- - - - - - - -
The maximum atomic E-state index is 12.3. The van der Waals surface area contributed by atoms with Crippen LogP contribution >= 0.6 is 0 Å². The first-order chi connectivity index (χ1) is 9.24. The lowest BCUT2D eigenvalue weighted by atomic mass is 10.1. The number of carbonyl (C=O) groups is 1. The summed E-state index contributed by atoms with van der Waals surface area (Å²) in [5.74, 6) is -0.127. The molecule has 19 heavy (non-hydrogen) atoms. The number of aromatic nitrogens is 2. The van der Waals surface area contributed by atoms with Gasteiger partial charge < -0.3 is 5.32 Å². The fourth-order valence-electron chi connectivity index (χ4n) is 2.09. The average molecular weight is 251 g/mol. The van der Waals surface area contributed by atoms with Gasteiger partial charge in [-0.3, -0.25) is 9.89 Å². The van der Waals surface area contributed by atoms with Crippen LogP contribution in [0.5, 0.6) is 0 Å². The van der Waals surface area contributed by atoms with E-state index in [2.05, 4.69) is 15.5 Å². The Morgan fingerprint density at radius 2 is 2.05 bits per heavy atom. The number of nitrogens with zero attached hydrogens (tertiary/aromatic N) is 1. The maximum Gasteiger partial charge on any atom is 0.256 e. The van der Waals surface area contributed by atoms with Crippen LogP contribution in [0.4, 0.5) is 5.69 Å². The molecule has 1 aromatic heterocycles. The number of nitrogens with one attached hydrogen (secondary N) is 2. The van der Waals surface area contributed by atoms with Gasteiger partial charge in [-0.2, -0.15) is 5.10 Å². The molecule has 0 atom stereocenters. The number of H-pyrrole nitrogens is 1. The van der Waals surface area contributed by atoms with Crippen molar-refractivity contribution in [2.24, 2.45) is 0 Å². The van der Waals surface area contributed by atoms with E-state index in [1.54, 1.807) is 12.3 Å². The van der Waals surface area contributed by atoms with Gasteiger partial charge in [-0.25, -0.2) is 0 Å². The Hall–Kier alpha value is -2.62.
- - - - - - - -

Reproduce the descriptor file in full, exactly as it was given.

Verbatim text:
The maximum atomic E-state index is 12.3. The van der Waals surface area contributed by atoms with Crippen LogP contribution >= 0.6 is 0 Å². The first-order chi connectivity index (χ1) is 9.24. The lowest BCUT2D eigenvalue weighted by atomic mass is 10.1. The number of carbonyl (C=O) groups is 1. The summed E-state index contributed by atoms with van der Waals surface area (Å²) in [5.74, 6) is -0.127. The molecule has 19 heavy (non-hydrogen) atoms. The number of aromatic nitrogens is 2. The van der Waals surface area contributed by atoms with Gasteiger partial charge < -0.3 is 5.32 Å². The fourth-order valence-electron chi connectivity index (χ4n) is 2.09. The average molecular weight is 251 g/mol. The van der Waals surface area contributed by atoms with Gasteiger partial charge in [-0.3, -0.25) is 9.89 Å². The van der Waals surface area contributed by atoms with Crippen LogP contribution in [0.5, 0.6) is 0 Å². The van der Waals surface area contributed by atoms with E-state index in [2.05, 4.69) is 15.5 Å². The Morgan fingerprint density at radius 2 is 2.05 bits per heavy atom. The number of nitrogens with zero attached hydrogens (tertiary/aromatic N) is 1. The maximum Gasteiger partial charge on any atom is 0.256 e. The van der Waals surface area contributed by atoms with Crippen LogP contribution in [0.4, 0.5) is 5.69 Å². The molecule has 1 aromatic heterocycles. The number of nitrogens with one attached hydrogen (secondary N) is 2. The van der Waals surface area contributed by atoms with Gasteiger partial charge in [-0.2, -0.15) is 5.10 Å². The molecule has 0 atom stereocenters. The number of H-pyrrole nitrogens is 1. The van der Waals surface area contributed by atoms with Crippen molar-refractivity contribution in [2.24, 2.45) is 0 Å². The van der Waals surface area contributed by atoms with E-state index in [1.54, 1.807) is 12.3 Å². The van der Waals surface area contributed by atoms with Gasteiger partial charge in [-0.25, -0.2) is 0 Å². The Hall–Kier alpha value is -2.62.